company had altered the software in the last two weeks to
stop substituting its affiliate identification code for
those of other sites. "The second we realized this is a
problem, we turned that boat around and said, `Let's get
this out,' " he said. He added that the amount of money
involved was minuscule. 

Mr. Toland attributed the losses that the Web sites claimed
to a tougher marketplace for small players. 

Morpheus referred inquiries to Wurld Media, which operates
its shopping rebates program. Kirk H. Feathers, the chief
technical officer of Wurld Media, said that it had been
wrongly accused of stealing and that the company would
readily go to court to defend itself. 

He acknowledged that an earlier version of the company's
software did divert commissions away from other affiliate
sites but said that new versions dealt with that situation.
Now, the company said, the softwareoffers a choice to the
consumer before each purchase: whether to give the
commission to the affiliate or to himself in the form of a
rebate, with a portion of the rebate going to Morpheus. The
software does not misrepresent the user's computer to
sellers' sites, Mr. Feathers said. 

Arguments that the diversions are somehow the fault of an
unintentional flaw do not persuade Erik Petersen, the chief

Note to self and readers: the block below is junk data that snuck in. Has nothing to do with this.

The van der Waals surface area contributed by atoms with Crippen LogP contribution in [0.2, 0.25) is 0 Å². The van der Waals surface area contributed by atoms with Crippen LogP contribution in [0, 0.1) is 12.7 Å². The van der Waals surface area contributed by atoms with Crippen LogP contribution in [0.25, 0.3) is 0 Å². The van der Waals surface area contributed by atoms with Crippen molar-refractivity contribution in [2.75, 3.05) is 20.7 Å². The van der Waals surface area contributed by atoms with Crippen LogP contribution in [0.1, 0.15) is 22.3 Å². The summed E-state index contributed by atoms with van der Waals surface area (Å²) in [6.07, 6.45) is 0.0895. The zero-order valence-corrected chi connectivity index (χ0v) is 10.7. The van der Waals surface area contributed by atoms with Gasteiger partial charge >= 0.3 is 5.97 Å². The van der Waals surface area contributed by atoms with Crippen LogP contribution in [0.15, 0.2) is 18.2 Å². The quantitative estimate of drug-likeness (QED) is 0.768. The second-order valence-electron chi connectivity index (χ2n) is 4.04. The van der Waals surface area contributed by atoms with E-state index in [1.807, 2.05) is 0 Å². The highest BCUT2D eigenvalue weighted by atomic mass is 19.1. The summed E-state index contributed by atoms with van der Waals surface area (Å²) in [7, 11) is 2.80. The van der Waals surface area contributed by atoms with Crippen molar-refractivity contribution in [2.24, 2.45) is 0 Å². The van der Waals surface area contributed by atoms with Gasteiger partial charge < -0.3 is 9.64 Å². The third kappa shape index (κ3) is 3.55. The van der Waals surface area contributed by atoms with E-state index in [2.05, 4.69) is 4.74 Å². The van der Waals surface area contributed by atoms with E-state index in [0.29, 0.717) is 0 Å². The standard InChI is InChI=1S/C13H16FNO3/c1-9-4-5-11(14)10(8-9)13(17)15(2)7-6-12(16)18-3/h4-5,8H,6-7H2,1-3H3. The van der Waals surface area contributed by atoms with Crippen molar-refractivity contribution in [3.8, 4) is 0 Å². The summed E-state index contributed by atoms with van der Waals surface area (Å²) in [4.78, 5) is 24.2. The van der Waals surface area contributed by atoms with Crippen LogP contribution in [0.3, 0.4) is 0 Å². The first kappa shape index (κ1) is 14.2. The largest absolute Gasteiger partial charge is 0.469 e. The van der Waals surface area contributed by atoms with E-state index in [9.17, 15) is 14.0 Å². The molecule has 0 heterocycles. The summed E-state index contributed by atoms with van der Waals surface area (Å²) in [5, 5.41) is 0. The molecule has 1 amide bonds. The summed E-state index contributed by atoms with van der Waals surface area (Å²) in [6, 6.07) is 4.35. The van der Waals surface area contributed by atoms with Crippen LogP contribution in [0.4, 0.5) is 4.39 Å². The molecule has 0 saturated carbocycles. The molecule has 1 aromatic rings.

technical officer at an Internet security company, Polar
Cove, in Providence, R.I. Mr. Petersen said that he had
received complaints about TopMoxie and LimeWire from
friends and took a closer look. After conducting a detailed
analysis of the software, he concluded that the TopMoxie
program was intricately designed to substitute its
affiliate identification code for that of other sites as
transactions were made. He said that the program remained
on the computer even if the user removed the original
LimeWire music sharing software. "I don't buy their
explanation," he said. "What kind of accident is that?" 

Mr. Petersen also pointed to a statement made in an online
forum where the technology was discussed, in which a
LimeWire developer characterized accusations that the
software diverts money as "pretty accurate," but said,